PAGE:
IO Scheduler tuning

What is an I/O scheduler? The I/O scheduler is a kernel level tunable whose purpose is to optimize disk access requests. Traditionally this is critical for spinning disks as I/O requests can be grouped together to avoid “seeking”.

Different I/O schedulers have their pro’s and con’s, so choosing which one to use depends on the type of environment and workload. There is no one right I/O scheduler to use, it all simply ‘depends’. Benchmarking your application before and after the I/O scheduler change is usually your best indicator. The good news is, the I/O scheduler can be changed at run time and can be configured to persist after reboots.

The three common I/O schedulers are:
– noop
– deadline
– cfq

noop

The noop I/O scheduler is optimized for systems that don’t need an I/O scheduler such as VMware, AWS EC2, Google Cloud, Rackspace public cloud, etc. Since the hypervisor already controls the I/O scheduling, it doesn’t make sense for the VM to waste CPU cycles on it. The noop I/O scheduler simply works as a FIFO (First In First Out) queue.

You can update the I/O scheduler to noop by:

## CentOS 6

# Change at runtime
[[email protected] ~]# cat /sys/block/sda/queue/scheduler
noop anticipatory deadline [cfq] 
[[email protected] ~]# echo 'noop' > /sys/block/sda/queue/scheduler
[[email protected] ~]# cat /sys/block/sda/queue/scheduler
[noop] anticipatory deadline cfq

# Change at boot time by appending 'elevator=noop' to end of kernel line:
[[email protected] ~]# vim /boot/grub/grub.conf
kernel /vmlinuz-2.6.9-67.EL ro root=/dev/vg0/lv0 elevator=noop


## CentOS 7

# Change at run time
[[email protected] ~]# cat /sys/block/sda/queue/scheduler
noop anticipatory deadline [cfq] 
[[email protected] ~]# echo 'noop' > /sys/block/sda/queue/scheduler
[[email protected] ~]# cat /sys/block/sda/queue/scheduler
[noop] anticipatory deadline cfq

# Change at boot time by appending 'elevator=noop' end of the following line, then rebuild the grub config:
[[email protected] ~]# vim /etc/default/grub
...
GRUB_CMDLINE_LINUX="crashkernel=auto rd.lvm.lv=rhel00/root rd.lvm.lv=rhel00/swap elevator=noop"
...
[[email protected] ~]# grub2-mkconfig -o /boot/grub2/grub.cfg


## Ubuntu 14.04

# Change at runtime
[[email protected] ~]# cat /sys/block/sda/queue/scheduler
noop [deadline] cfq
[[email protected] ~]# echo noop > /sys/block/sda/queue/scheduler
[[email protected] ~]# cat /sys/block/sda/queue/scheduler
[noop] deadline cfq

# Change at boot time by appending 'elevator=noop' end of the following line, then rebuild the grub config:
[[email protected] ~]# vim /etc/default/grub
...
GRUB_CMDLINE_LINUX="elevator=noop"
...
[[email protected] ~]# grub-mkconfig -o /boot/grub/grub.cfg


## Ubuntu 16.04

# Change at runtime
[[email protected] ~]# cat /sys/block/sda/queue/scheduler
noop [deadline] cfq
[[email protected] ~]# echo noop > /sys/block/sda/queue/scheduler
[[email protected] ~]# cat /sys/block/sda/queue/scheduler
[noop] deadline cfq

# Change at boot time by appending 'elevator=noop' end of the following line, then rebuild the grub config:
[[email protected] ~]# vim /etc/default/grub
...
GRUB_CMDLINE_LINUX="elevator=noop"
...
[[email protected] ~]# grub2-mkconfig -o /boot/grub2/grub.cfg

deadline

The deadline I/O scheduler is optimized by default for read heavy workloads like MySQL. It attempts to optimize I/O request by putting it in a read queue or write queue and assigning a timestamp to the request. For requests in the read queue, they have 500ms (by default) to execute before they are given the highest priority to run. Requests entering the write queue have 5000ms to execute before they are given the highest priority to run.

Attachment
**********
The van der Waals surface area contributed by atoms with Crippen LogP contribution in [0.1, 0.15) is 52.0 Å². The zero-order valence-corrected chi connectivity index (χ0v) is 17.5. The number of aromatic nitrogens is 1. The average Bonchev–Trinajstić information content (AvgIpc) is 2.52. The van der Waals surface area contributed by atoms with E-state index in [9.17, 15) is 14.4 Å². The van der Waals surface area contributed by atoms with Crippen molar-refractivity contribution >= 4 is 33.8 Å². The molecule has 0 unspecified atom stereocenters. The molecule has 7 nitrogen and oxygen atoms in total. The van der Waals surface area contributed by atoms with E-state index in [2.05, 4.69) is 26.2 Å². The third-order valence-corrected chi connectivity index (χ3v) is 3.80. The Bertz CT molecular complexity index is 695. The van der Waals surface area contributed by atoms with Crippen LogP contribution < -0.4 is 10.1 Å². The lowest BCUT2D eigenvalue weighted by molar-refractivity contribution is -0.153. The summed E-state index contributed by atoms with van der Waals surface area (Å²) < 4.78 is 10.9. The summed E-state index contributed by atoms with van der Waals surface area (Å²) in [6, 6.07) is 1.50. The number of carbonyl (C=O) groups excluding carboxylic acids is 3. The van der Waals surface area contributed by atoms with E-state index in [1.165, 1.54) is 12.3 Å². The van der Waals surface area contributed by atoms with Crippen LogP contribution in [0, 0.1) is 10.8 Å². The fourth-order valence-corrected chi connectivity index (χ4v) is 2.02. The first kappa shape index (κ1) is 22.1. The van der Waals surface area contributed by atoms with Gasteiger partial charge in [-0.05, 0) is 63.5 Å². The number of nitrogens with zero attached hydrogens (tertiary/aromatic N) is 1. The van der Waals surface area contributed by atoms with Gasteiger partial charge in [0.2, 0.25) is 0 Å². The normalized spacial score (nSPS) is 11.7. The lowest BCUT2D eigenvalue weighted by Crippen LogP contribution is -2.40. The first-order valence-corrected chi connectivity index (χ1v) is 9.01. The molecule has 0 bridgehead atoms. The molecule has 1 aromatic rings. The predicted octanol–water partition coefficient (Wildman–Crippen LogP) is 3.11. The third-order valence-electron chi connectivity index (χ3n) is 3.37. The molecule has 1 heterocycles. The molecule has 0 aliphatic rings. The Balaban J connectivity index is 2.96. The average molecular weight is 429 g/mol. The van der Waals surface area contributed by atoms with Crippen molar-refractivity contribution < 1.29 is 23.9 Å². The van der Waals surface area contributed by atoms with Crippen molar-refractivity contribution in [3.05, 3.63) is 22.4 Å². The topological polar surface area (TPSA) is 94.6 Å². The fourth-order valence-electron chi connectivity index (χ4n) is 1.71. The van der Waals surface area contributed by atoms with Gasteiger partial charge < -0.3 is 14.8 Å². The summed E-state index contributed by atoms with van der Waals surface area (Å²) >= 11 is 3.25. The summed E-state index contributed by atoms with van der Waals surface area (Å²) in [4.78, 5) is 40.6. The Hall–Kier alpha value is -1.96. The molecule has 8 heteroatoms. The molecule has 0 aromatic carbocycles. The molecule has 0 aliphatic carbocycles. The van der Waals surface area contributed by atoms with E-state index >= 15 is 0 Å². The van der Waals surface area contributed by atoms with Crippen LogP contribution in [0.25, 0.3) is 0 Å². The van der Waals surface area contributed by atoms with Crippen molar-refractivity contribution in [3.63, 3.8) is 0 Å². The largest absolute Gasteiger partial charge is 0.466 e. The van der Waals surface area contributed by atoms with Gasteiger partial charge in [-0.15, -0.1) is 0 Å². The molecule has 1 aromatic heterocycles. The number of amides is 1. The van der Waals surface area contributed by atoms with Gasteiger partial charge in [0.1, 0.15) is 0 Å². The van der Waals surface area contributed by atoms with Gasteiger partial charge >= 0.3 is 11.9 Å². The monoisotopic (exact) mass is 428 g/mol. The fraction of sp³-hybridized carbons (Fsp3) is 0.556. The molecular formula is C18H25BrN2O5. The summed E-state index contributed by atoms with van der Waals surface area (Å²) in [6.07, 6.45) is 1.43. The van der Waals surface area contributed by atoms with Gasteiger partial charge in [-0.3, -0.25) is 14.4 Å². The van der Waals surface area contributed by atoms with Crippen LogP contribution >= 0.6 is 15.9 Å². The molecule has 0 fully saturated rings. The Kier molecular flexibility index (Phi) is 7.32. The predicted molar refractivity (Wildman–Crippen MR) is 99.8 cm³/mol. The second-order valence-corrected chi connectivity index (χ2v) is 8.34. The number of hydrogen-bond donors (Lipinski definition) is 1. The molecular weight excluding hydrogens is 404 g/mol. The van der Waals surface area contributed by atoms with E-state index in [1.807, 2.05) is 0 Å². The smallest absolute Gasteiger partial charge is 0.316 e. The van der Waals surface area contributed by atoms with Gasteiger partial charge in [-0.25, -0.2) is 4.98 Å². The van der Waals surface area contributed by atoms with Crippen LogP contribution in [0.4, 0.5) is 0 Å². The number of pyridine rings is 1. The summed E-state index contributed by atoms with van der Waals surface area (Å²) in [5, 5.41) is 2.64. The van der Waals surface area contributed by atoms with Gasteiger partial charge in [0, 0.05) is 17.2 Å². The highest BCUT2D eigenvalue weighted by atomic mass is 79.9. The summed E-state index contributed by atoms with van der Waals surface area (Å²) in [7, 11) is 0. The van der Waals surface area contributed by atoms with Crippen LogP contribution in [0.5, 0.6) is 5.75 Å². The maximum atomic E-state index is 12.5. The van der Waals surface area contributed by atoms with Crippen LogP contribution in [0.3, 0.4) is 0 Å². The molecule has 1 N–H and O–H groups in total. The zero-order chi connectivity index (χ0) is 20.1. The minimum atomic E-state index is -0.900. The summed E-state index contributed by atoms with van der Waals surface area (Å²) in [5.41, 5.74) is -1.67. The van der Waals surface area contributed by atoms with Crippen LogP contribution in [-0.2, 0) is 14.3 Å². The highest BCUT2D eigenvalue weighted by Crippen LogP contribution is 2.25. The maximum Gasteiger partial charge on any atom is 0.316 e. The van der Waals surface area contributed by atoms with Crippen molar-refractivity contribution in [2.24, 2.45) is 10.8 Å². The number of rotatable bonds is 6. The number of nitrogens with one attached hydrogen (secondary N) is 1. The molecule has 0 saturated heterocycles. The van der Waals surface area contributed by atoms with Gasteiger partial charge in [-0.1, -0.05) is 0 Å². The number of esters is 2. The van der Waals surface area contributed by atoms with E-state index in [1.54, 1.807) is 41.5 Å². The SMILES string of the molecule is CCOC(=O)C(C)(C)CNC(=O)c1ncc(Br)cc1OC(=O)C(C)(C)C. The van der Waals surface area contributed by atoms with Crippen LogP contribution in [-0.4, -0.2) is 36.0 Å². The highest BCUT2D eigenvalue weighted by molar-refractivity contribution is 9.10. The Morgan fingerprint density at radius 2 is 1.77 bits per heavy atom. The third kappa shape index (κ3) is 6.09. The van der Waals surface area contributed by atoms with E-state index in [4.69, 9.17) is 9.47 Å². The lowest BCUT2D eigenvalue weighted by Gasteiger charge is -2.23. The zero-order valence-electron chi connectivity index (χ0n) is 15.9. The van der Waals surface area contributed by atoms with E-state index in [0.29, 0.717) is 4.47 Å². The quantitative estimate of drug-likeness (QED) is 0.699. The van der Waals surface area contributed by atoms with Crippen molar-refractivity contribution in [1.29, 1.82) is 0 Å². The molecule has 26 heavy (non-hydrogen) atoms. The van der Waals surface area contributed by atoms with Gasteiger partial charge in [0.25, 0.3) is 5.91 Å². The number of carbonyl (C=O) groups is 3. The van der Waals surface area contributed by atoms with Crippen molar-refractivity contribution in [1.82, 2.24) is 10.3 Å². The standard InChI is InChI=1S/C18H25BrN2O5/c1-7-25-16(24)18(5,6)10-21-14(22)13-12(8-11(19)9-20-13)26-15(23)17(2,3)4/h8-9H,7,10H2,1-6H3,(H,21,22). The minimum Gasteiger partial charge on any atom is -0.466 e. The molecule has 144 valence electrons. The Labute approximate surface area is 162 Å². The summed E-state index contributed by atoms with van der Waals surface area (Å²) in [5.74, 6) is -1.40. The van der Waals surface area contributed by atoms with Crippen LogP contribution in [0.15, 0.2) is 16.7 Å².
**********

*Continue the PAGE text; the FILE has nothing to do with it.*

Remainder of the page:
This deadline assigned to each I/O request is what makes deadline I/O scheduler optimal for read heavy workloads like MySQL.

You can update the I/O scheduler to deadline by:

## CentOS 6

# Change at runtime
[[email protected] ~]# cat /sys/block/sda/queue/scheduler
noop anticipatory deadline [cfq] 
[[email protected] ~]# echo 'deadline' > /sys/block/sda/queue/scheduler
[[email protected] ~]# cat /sys/block/sda/queue/scheduler
noop anticipatory [deadline] cfq

# Change at boot time by appending 'elevator=deadline' to end of kernel line apply the changes to grub:
[[email protected] ~]# vim /boot/grub/grub.conf
kernel /vmlinuz-2.6.9-67.EL ro root=/dev/vg0/lv0 elevator=deadline


## CentOS 7

# Change at run time
[[email protected] ~]# cat /sys/block/sda/queue/scheduler
noop anticipatory deadline [cfq] 
[[email protected] ~]# echo 'deadline' > /sys/block/sda/queue/scheduler
[[email protected] ~]# cat /sys/block/sda/queue/scheduler
noop anticipatory [deadline] cfq

# Change at boot time by appending 'elevator=deadline' end of the following line and apply the changes to grub:
[[email protected] ~]# vim /etc/default/grub
...
GRUB_CMDLINE_LINUX="crashkernel=auto rd.lvm.lv=rhel00/root rd.lvm.lv=rhel00/swap elevator=deadline"
...
[[email protected] ~]# grub2-mkconfig -o /boot/grub2/grub.cfg


# Ubuntu 14.04

# Change at runtime
[[email protected] ~]# cat /sys/block/sda/queue/scheduler
noop deadline [cfq]
[[email protected] ~]# echo deadline > /sys/block/sda/queue/scheduler
[[email protected] ~]# cat /sys/block/sda/queue/scheduler
noop [deadline] cfq

# Change at boot time by appending 'elevator=deadline' end of the following line apply the changes to grub:
[[email protected] ~]# vim /etc/default/grub
...
GRUB_CMDLINE_LINUX="elevator=deadline"
...
[[email protected] ~]# grub-mkconfig -o /boot/grub/grub.cfg


# Ubuntu 16.04

# Change at runtime
[[email protected] ~]# cat /sys/block/sda/queue/scheduler
noop deadline [cfq]
[[email protected] ~]# echo deadline > /sys/block/sda/queue/scheduler
[[email protected] ~]# cat /sys/block/sda/queue/scheduler
noop [deadline] cfq

# Change at boot time by appending 'elevator=deadline' end of the following line apply the changes to grub: